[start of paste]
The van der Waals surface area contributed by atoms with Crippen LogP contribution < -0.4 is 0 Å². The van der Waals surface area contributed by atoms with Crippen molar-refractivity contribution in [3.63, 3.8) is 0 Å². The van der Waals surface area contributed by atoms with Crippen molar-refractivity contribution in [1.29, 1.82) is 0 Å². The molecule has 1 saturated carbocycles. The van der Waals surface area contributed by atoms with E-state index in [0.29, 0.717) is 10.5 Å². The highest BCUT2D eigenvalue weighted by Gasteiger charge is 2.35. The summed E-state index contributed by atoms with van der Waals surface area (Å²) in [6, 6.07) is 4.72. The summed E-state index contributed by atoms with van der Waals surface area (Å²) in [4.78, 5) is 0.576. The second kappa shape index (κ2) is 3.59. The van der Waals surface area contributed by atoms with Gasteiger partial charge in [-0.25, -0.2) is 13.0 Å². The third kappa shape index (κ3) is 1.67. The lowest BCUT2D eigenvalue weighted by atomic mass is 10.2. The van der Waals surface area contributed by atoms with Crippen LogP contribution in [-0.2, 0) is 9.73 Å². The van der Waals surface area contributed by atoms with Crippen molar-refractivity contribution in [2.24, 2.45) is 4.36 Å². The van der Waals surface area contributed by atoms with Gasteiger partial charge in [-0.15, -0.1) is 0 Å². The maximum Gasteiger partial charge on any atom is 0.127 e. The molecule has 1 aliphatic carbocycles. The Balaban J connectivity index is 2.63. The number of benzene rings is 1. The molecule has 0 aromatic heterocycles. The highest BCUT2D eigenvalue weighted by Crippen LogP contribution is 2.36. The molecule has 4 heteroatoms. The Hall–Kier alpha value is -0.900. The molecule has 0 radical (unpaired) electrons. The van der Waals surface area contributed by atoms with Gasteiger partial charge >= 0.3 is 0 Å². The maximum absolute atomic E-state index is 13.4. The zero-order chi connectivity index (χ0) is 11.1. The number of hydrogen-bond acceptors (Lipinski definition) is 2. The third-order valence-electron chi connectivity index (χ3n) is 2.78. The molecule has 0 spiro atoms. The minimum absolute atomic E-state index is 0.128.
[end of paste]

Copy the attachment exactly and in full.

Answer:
The van der Waals surface area contributed by atoms with Crippen LogP contribution < -0.4 is 0 Å². The van der Waals surface area contributed by atoms with Crippen molar-refractivity contribution in [3.63, 3.8) is 0 Å². The van der Waals surface area contributed by atoms with Crippen molar-refractivity contribution in [1.29, 1.82) is 0 Å². The molecule has 1 saturated carbocycles. The van der Waals surface area contributed by atoms with E-state index in [0.29, 0.717) is 10.5 Å². The highest BCUT2D eigenvalue weighted by Gasteiger charge is 2.35. The summed E-state index contributed by atoms with van der Waals surface area (Å²) in [6, 6.07) is 4.72. The summed E-state index contributed by atoms with van der Waals surface area (Å²) in [4.78, 5) is 0.576. The second kappa shape index (κ2) is 3.59. The van der Waals surface area contributed by atoms with Gasteiger partial charge in [-0.25, -0.2) is 13.0 Å². The third kappa shape index (κ3) is 1.67. The lowest BCUT2D eigenvalue weighted by atomic mass is 10.2. The van der Waals surface area contributed by atoms with Crippen LogP contribution in [-0.2, 0) is 9.73 Å². The van der Waals surface area contributed by atoms with Crippen molar-refractivity contribution in [2.24, 2.45) is 4.36 Å². The van der Waals surface area contributed by atoms with Gasteiger partial charge in [-0.15, -0.1) is 0 Å². The maximum Gasteiger partial charge on any atom is 0.127 e. The molecule has 1 aliphatic carbocycles. The Balaban J connectivity index is 2.63. The number of benzene rings is 1. The molecule has 0 aromatic heterocycles. The highest BCUT2D eigenvalue weighted by Crippen LogP contribution is 2.36. The molecule has 4 heteroatoms. The Hall–Kier alpha value is -0.900. The molecule has 0 radical (unpaired) electrons. The van der Waals surface area contributed by atoms with Gasteiger partial charge >= 0.3 is 0 Å². The maximum absolute atomic E-state index is 13.4. The zero-order chi connectivity index (χ0) is 11.1. The number of hydrogen-bond acceptors (Lipinski definition) is 2. The third-order valence-electron chi connectivity index (χ3n) is 2.78. The molecule has 0 spiro atoms. The minimum absolute atomic E-state index is 0.128.